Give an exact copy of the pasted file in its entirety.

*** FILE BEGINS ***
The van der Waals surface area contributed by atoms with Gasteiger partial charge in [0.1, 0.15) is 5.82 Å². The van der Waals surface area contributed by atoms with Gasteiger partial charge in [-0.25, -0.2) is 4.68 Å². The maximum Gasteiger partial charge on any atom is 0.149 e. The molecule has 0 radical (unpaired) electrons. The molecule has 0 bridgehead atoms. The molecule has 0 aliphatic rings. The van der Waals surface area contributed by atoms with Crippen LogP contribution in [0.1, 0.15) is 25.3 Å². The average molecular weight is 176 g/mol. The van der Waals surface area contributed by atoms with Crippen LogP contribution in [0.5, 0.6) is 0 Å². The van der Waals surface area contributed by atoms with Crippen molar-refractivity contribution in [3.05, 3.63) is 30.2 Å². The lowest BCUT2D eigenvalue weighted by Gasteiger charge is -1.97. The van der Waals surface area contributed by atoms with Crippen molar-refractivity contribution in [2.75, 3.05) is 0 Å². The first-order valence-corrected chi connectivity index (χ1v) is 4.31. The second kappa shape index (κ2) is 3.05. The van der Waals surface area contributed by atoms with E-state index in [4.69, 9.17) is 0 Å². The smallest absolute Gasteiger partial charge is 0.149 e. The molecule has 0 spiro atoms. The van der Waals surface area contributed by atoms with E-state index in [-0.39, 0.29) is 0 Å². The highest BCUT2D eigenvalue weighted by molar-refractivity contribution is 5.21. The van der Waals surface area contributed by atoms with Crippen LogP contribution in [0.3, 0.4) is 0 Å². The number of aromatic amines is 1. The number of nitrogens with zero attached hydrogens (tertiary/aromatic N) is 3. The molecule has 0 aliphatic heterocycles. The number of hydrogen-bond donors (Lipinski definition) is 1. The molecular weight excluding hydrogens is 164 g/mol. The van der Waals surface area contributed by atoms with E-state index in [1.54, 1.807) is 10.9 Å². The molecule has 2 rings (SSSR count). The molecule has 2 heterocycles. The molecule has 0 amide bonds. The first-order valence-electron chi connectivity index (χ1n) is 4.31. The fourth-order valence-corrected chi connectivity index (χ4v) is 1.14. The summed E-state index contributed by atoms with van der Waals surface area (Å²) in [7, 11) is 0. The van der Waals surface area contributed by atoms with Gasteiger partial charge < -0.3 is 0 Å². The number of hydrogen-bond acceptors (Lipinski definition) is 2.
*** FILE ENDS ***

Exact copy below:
The van der Waals surface area contributed by atoms with Gasteiger partial charge in [0.1, 0.15) is 5.82 Å². The van der Waals surface area contributed by atoms with Gasteiger partial charge in [-0.25, -0.2) is 4.68 Å². The maximum Gasteiger partial charge on any atom is 0.149 e. The molecule has 0 radical (unpaired) electrons. The molecule has 0 bridgehead atoms. The molecule has 0 aliphatic rings. The van der Waals surface area contributed by atoms with Crippen LogP contribution in [0.1, 0.15) is 25.3 Å². The average molecular weight is 176 g/mol. The van der Waals surface area contributed by atoms with Crippen LogP contribution in [0.5, 0.6) is 0 Å². The van der Waals surface area contributed by atoms with Crippen molar-refractivity contribution in [3.05, 3.63) is 30.2 Å². The lowest BCUT2D eigenvalue weighted by Gasteiger charge is -1.97. The van der Waals surface area contributed by atoms with Crippen molar-refractivity contribution in [2.75, 3.05) is 0 Å². The first-order valence-corrected chi connectivity index (χ1v) is 4.31. The second kappa shape index (κ2) is 3.05. The van der Waals surface area contributed by atoms with E-state index in [4.69, 9.17) is 0 Å². The smallest absolute Gasteiger partial charge is 0.149 e. The molecule has 0 spiro atoms. The van der Waals surface area contributed by atoms with E-state index in [-0.39, 0.29) is 0 Å². The highest BCUT2D eigenvalue weighted by molar-refractivity contribution is 5.21. The van der Waals surface area contributed by atoms with Crippen LogP contribution in [0.3, 0.4) is 0 Å². The number of aromatic amines is 1. The number of nitrogens with zero attached hydrogens (tertiary/aromatic N) is 3. The molecule has 0 aliphatic heterocycles. The number of hydrogen-bond donors (Lipinski definition) is 1. The molecular weight excluding hydrogens is 164 g/mol. The van der Waals surface area contributed by atoms with E-state index in [1.54, 1.807) is 10.9 Å². The molecule has 2 rings (SSSR count). The molecule has 2 heterocycles. The molecule has 0 amide bonds. The first-order valence-electron chi connectivity index (χ1n) is 4.31. The fourth-order valence-corrected chi connectivity index (χ4v) is 1.14. The summed E-state index contributed by atoms with van der Waals surface area (Å²) in [7, 11) is 0. The van der Waals surface area contributed by atoms with Gasteiger partial charge < -0.3 is 0 Å². The number of hydrogen-bond acceptors (Lipinski definition) is 2.